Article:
|Principal Investigator: Johnson, Brian P.
|Institute Receiving Award
|Michigan State University
|East Lansing, MI
|National Institute of Environmental Health Sciences
|Award Funding Period
|01 Sep 2020 to 31 Aug 2024
|DESCRIPTION (provided by applicant):
|There is currently a great opportunity in the field of toxicology to identify particularly hazardous chemicals, implement solutions to reduce exposures to prevent human birth defects and other harms. The number of new chemicals produced annually has long outpaced the rate of toxicity testing, such that there is backlog of ~80,000 chemicals that have not undergone testing. New approaches to tackle this problem in the field of toxicology are ongoing, and there is a need to integrate advances in engineering to address shortcomings in modern toxicology and enable an improved fundamental understanding of toxicity. Hormone signaling and other cellular “crosstalk” are particularly sensitive to chemical disruption but studying these interactions in vitro (in a dish, rather than an animal) has been hindered by the increased complexity associated with adding multiple pieces of biology together in meaningful way. Through world-class interdisciplinary training in engineering multicellular models (postdoc), and molecular and environmental toxicology (PhD), I have positioned myself to tackle this problem as a 21st Century Toxicologist. In this proposal, I will develop an important independent research track integrating the needs and solutions of engineering and toxicology. My career goal is to lead an interdisciplinary research group to identify unknown problem chemicals and study their mechanisms of toxicity, and prevent birth defects and other harms To achieve this goal, I worked with an experienced and interdisciplinary mentoring committee to identify weaknesses in my training and plan career development and training opportunities to address them and further distinguish me from my mentors. A detailed training checklist was constructed to facilitate completion of the Training and Research Plan, develop new collaborations at other institutions and to help achieve independence. Predicting the risks posed by chemical exposure is challenging in part because chemicals can target distinct signaling pathways or parts thereof at once and interact to block or activate important biology. In this proposal, I will test the hypothesis that multi-cellular “tissue-on-a-chip” models will allow us to identify new chemicals whose toxicity is yet unknown... Chemicals are not designed like drugs are and can interact in the body in unpredictable ways. I have worked to invent two in vitro models that integrate advances in engineering and microfluidics to address shortcomings in 21st century toxicity testing. We have tested the ability of one platform to model teratogenicity in cleft lip and palate (CL/P) and will continue to develop that line of research in this proposal. The other platform is built for robotic chemical testing, but reduces false-positive and false-negative tests by adding the function of the liver. Overall, this career development plan will allow me to establish myself as an expert and leader in the field of 21st Century Toxicology, emphasizing the toxicity of intercellular interactions, an emerging area of investigation that is substantially different from my mentors' areas of research. .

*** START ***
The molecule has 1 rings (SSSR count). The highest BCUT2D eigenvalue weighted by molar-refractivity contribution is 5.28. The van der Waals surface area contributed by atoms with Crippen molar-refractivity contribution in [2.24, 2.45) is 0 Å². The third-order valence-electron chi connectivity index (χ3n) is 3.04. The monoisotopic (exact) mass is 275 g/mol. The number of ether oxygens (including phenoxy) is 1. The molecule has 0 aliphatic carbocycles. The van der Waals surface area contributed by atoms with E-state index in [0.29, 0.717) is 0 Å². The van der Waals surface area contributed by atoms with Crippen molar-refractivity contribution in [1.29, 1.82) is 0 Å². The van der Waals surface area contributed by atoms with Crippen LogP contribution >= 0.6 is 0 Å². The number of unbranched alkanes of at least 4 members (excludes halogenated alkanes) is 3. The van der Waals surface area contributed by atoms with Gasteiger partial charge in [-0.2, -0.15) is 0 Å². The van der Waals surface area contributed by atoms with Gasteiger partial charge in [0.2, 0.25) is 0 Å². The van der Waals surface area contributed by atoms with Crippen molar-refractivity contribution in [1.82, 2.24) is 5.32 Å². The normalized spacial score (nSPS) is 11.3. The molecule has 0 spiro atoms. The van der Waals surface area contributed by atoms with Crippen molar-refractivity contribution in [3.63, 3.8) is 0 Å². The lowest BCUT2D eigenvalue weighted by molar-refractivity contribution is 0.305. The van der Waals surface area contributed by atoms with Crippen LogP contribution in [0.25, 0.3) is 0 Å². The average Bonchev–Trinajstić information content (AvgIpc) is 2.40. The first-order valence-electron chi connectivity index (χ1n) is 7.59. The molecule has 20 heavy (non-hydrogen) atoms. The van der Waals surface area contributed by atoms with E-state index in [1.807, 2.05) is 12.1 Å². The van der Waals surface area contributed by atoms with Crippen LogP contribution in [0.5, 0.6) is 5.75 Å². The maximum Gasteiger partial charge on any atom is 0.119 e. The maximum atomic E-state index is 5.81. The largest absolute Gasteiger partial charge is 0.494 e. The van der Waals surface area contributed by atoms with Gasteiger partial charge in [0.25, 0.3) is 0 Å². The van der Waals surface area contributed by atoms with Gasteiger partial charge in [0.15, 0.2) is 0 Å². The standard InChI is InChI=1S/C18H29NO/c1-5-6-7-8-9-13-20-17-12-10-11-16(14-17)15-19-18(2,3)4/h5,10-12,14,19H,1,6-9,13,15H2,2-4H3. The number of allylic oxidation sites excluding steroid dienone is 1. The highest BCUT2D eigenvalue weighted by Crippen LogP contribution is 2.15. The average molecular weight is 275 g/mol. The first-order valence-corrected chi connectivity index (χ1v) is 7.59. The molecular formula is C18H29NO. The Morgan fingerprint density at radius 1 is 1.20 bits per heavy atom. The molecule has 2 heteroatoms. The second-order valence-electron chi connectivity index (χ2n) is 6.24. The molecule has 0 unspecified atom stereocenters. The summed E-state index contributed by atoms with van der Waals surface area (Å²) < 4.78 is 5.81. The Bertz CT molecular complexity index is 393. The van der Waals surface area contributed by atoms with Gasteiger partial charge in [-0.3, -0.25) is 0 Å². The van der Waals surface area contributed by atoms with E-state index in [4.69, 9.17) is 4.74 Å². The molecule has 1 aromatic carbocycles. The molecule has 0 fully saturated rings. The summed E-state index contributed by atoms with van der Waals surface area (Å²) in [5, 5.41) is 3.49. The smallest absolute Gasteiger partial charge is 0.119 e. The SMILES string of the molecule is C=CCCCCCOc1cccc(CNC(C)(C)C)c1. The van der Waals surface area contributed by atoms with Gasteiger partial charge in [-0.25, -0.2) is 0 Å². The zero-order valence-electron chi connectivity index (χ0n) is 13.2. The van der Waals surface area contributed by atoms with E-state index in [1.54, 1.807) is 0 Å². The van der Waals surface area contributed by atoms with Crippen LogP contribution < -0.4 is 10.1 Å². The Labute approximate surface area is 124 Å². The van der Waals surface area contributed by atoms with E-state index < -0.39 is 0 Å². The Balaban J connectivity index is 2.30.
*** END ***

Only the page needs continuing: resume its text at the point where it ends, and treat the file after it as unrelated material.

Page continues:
|Science Code(s)/Area of Science(s)
Primary: 72 - Predictive Toxicology/Assay Development
|See publications associated with this Grant.